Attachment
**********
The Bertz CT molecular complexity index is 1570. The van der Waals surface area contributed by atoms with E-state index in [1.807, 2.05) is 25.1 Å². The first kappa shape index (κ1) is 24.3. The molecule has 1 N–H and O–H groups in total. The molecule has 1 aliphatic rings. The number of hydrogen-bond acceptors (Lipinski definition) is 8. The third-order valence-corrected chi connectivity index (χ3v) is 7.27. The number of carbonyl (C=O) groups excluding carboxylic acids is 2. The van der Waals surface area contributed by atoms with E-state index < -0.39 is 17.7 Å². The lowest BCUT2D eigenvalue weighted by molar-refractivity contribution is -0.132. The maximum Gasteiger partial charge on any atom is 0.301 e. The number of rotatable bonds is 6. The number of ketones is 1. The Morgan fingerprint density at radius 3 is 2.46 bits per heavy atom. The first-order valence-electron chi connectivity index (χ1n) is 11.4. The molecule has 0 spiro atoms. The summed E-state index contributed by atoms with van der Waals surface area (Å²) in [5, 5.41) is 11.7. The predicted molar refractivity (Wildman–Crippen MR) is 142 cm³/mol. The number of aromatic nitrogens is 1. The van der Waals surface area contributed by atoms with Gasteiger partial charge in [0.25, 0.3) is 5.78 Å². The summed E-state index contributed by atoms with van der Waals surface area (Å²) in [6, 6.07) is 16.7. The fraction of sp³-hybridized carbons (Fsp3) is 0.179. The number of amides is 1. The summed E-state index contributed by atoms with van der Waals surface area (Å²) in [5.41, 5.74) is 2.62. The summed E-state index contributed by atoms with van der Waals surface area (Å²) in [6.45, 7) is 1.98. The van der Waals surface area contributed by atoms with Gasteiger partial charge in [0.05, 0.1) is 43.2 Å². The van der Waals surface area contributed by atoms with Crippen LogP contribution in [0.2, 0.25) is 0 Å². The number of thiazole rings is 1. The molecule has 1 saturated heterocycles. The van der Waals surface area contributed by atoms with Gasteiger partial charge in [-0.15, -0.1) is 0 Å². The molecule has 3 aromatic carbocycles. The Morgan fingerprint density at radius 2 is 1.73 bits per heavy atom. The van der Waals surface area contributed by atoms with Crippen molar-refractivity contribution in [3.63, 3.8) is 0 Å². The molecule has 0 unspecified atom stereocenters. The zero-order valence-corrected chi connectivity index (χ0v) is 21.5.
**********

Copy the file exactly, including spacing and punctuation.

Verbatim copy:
The Bertz CT molecular complexity index is 1570. The van der Waals surface area contributed by atoms with E-state index in [1.807, 2.05) is 25.1 Å². The first kappa shape index (κ1) is 24.3. The molecule has 1 N–H and O–H groups in total. The molecule has 1 aliphatic rings. The number of hydrogen-bond acceptors (Lipinski definition) is 8. The third-order valence-corrected chi connectivity index (χ3v) is 7.27. The number of carbonyl (C=O) groups excluding carboxylic acids is 2. The van der Waals surface area contributed by atoms with E-state index < -0.39 is 17.7 Å². The lowest BCUT2D eigenvalue weighted by molar-refractivity contribution is -0.132. The maximum Gasteiger partial charge on any atom is 0.301 e. The number of rotatable bonds is 6. The number of ketones is 1. The Morgan fingerprint density at radius 3 is 2.46 bits per heavy atom. The first-order valence-electron chi connectivity index (χ1n) is 11.4. The molecule has 0 spiro atoms. The summed E-state index contributed by atoms with van der Waals surface area (Å²) in [5, 5.41) is 11.7. The predicted molar refractivity (Wildman–Crippen MR) is 142 cm³/mol. The number of aromatic nitrogens is 1. The van der Waals surface area contributed by atoms with Gasteiger partial charge in [0.25, 0.3) is 5.78 Å². The summed E-state index contributed by atoms with van der Waals surface area (Å²) in [6, 6.07) is 16.7. The fraction of sp³-hybridized carbons (Fsp3) is 0.179. The number of amides is 1. The summed E-state index contributed by atoms with van der Waals surface area (Å²) in [5.41, 5.74) is 2.62. The summed E-state index contributed by atoms with van der Waals surface area (Å²) in [6.45, 7) is 1.98. The van der Waals surface area contributed by atoms with Gasteiger partial charge in [0.05, 0.1) is 43.2 Å². The van der Waals surface area contributed by atoms with Crippen LogP contribution in [0.2, 0.25) is 0 Å². The number of thiazole rings is 1. The molecule has 1 saturated heterocycles. The van der Waals surface area contributed by atoms with Gasteiger partial charge in [-0.15, -0.1) is 0 Å². The molecule has 3 aromatic carbocycles. The Morgan fingerprint density at radius 2 is 1.73 bits per heavy atom. The van der Waals surface area contributed by atoms with Crippen molar-refractivity contribution in [3.63, 3.8) is 0 Å². The molecule has 0 unspecified atom stereocenters. The zero-order valence-corrected chi connectivity index (χ0v) is 21.5.